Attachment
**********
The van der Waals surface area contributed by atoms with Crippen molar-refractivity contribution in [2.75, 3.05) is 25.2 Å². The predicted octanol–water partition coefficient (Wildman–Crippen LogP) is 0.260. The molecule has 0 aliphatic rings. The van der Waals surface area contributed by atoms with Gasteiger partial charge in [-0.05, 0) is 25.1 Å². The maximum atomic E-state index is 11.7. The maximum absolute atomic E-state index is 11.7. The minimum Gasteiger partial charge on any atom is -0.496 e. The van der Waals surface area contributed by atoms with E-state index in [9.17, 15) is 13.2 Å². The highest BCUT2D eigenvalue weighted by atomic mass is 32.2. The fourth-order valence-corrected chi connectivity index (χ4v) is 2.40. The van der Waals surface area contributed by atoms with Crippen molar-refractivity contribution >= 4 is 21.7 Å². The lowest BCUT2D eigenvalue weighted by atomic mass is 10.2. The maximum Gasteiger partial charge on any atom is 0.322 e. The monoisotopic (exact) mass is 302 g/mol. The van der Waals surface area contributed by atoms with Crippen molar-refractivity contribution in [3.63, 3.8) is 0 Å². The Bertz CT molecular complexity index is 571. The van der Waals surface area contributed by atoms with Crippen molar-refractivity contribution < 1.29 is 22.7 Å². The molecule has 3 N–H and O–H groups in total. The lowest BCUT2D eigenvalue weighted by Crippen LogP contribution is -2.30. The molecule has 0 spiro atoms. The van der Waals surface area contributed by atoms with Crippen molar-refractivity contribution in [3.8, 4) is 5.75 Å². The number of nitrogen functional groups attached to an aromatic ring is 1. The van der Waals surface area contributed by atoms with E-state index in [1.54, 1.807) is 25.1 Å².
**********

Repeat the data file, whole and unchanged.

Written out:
The van der Waals surface area contributed by atoms with Crippen molar-refractivity contribution in [2.75, 3.05) is 25.2 Å². The predicted octanol–water partition coefficient (Wildman–Crippen LogP) is 0.260. The molecule has 0 aliphatic rings. The van der Waals surface area contributed by atoms with Gasteiger partial charge in [-0.05, 0) is 25.1 Å². The maximum atomic E-state index is 11.7. The maximum absolute atomic E-state index is 11.7. The minimum Gasteiger partial charge on any atom is -0.496 e. The van der Waals surface area contributed by atoms with E-state index in [9.17, 15) is 13.2 Å². The highest BCUT2D eigenvalue weighted by atomic mass is 32.2. The fourth-order valence-corrected chi connectivity index (χ4v) is 2.40. The van der Waals surface area contributed by atoms with Crippen molar-refractivity contribution >= 4 is 21.7 Å². The lowest BCUT2D eigenvalue weighted by atomic mass is 10.2. The maximum Gasteiger partial charge on any atom is 0.322 e. The monoisotopic (exact) mass is 302 g/mol. The van der Waals surface area contributed by atoms with Crippen molar-refractivity contribution in [3.63, 3.8) is 0 Å². The Bertz CT molecular complexity index is 571. The van der Waals surface area contributed by atoms with Crippen molar-refractivity contribution < 1.29 is 22.7 Å². The molecule has 3 N–H and O–H groups in total. The lowest BCUT2D eigenvalue weighted by Crippen LogP contribution is -2.30. The molecule has 0 spiro atoms. The van der Waals surface area contributed by atoms with Crippen molar-refractivity contribution in [3.8, 4) is 5.75 Å². The number of nitrogen functional groups attached to an aromatic ring is 1. The van der Waals surface area contributed by atoms with E-state index in [1.54, 1.807) is 25.1 Å².